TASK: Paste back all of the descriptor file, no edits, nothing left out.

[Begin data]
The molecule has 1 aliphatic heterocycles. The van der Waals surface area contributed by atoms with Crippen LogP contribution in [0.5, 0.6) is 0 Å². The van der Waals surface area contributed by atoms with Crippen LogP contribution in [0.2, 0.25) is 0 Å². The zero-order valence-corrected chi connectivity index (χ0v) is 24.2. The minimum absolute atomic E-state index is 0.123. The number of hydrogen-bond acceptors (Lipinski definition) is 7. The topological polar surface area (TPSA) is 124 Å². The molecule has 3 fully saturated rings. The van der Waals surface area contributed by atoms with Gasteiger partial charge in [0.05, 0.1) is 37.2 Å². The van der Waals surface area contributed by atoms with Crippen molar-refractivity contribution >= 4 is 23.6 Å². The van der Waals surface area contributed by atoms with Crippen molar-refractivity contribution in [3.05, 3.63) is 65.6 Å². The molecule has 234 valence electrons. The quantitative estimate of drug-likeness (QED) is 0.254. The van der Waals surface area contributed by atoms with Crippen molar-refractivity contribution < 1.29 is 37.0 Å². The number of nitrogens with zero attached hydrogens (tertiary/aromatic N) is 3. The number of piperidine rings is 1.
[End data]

The molecule has 1 aliphatic heterocycles. The van der Waals surface area contributed by atoms with Crippen LogP contribution in [0.5, 0.6) is 0 Å². The van der Waals surface area contributed by atoms with Crippen LogP contribution in [0.2, 0.25) is 0 Å². The zero-order valence-corrected chi connectivity index (χ0v) is 24.2. The minimum absolute atomic E-state index is 0.123. The number of hydrogen-bond acceptors (Lipinski definition) is 7. The topological polar surface area (TPSA) is 124 Å². The molecule has 3 fully saturated rings. The van der Waals surface area contributed by atoms with Gasteiger partial charge in [0.05, 0.1) is 37.2 Å². The van der Waals surface area contributed by atoms with Crippen molar-refractivity contribution >= 4 is 23.6 Å². The van der Waals surface area contributed by atoms with Crippen molar-refractivity contribution in [3.05, 3.63) is 65.6 Å². The molecule has 234 valence electrons. The quantitative estimate of drug-likeness (QED) is 0.254. The van der Waals surface area contributed by atoms with Crippen molar-refractivity contribution < 1.29 is 37.0 Å². The number of nitrogens with zero attached hydrogens (tertiary/aromatic N) is 3. The number of piperidine rings is 1.